One of them is Pro Football Hall of Fame member Joe Delamielleure. He, like others who are supporting the startup league, believes that the league requirement that all players have a college degree is the cornerstone of what makes the league so appealing.
"I've been saying this for years, kids should get their degrees," Delamielleure said. "I coached at Duke for five years and I always thought education was important. I'd always say, 'use football, don't let football use you.' They're not going to college to get in the NFL, they're going to college to graduate.
"The NFL is great. It's a great league, it always will be. But there are a lot of other players out there who can play. I never believed that only 32 (NFL) teams with 50 players each are the only good football players in this big old country of ours. Then, when you add your degree to it, it makes (the AAFL) even more special."
Several Board member of the AAFL were also in attendance at the Detroit tryout including Jack Lengyel, the former head football coach at Marshall University who rebuilt the football program after the 1970 plane crash that killed most of the team and the coaching staff. Lengyel was portrayed by actor Matthew McConaughey in the 2006 movie, "We Are Marshall." He, too, believes that the college degree requirement of the AAFL is what makes the league so appealing.
"The fact that we're making it a league where you have to be a college graduate I think says a lot about the integrity of what we're trying to accomplish. It's to take quality student athletes and help facilitate the graduation rates in college.
Lengyel went on to say that making the league affordable to fans was also important. "There are generations of kids growing up in Auburn and Alabama that have never had the opportunity to see a college football game because (A) their tickets are always sold out and (B) even if they could buy a ticket they couldn't afford the $2,000-$3,000 price on top of the ticket for the seating options. So what we're doing is we're a niche market. We're playing in the spring so we're not competing with the NFL and it's an opportunity for people who love football in all these areas (Michigan, Florida, Arkansas, Alabama, Tennessee and Texas) to go see a game with their kids and see (firsthand) the stars they only saw on television."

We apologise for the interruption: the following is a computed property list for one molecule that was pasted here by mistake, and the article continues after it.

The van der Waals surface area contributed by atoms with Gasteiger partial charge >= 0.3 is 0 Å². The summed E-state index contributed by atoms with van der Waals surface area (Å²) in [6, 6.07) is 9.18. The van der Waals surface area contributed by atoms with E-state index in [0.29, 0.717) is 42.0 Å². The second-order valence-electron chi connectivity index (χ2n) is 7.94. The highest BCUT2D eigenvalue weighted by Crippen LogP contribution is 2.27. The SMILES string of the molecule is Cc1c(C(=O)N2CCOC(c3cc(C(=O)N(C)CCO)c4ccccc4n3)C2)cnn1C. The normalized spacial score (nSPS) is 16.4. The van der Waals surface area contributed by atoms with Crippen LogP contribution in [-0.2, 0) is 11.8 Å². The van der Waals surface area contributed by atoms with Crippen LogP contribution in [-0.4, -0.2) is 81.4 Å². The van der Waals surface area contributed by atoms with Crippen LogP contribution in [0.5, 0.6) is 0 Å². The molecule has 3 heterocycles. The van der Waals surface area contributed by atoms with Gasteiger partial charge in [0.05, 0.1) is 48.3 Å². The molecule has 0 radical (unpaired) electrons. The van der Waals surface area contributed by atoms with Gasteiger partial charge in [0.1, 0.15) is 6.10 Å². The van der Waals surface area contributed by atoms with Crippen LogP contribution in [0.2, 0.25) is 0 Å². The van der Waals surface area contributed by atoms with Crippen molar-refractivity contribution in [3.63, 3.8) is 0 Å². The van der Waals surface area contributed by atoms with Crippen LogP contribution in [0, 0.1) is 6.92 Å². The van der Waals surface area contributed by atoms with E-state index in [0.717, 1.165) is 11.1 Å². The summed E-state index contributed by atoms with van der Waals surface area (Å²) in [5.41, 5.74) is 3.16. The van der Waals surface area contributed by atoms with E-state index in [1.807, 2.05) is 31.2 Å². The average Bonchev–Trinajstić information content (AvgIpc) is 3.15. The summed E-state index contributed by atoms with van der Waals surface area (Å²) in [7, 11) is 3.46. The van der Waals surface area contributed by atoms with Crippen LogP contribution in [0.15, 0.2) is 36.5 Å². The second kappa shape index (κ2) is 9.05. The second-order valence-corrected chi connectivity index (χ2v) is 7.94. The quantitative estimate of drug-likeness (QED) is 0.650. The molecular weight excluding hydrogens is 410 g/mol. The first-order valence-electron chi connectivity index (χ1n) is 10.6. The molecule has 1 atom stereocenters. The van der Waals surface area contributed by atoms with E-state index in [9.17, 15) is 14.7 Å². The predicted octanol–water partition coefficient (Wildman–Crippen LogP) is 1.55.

The league is also pursuing a TV contract, but Lengyel said that it is hard to sell a product that no one has seen yet. "I would hope that at some point we would meet with (NFL Commissioner) Roger Goodell and talk about (broadcasting our games) on the NFL Network, giving them content in the spring months where they have no football at all. We could also be training some of their players off of each of their teams and we could be training their officials by letting them officiate in our league. We're also looking at innovative concepts with regards to the game of football. We'd like to cut the time off the clock and make the games a little more compact. We'd also like to see if we could get a TV contract where you by the sponsorship and there's no commercials (during the game). So we're willing to do a lot of innovative things with regards to the game, providing an opportunity for kids to continue playing the game that they love and make it a fan affordable opportunity for young kids and families."
Many have questioned the league's requirement that all of its players possess a college degree, but the people who are involved with the league say that that is what attracted them to support the league in the first place.
An affordable ticket price for fans and a requirement that all of its players have a college degree are just two of the things that make the AAFL a unique league. Tapping into the college football hysteria that is so prevalent around the country is another. It is obvious that the people behind the league and those supporting it truly believe that this is the right way to run a football league.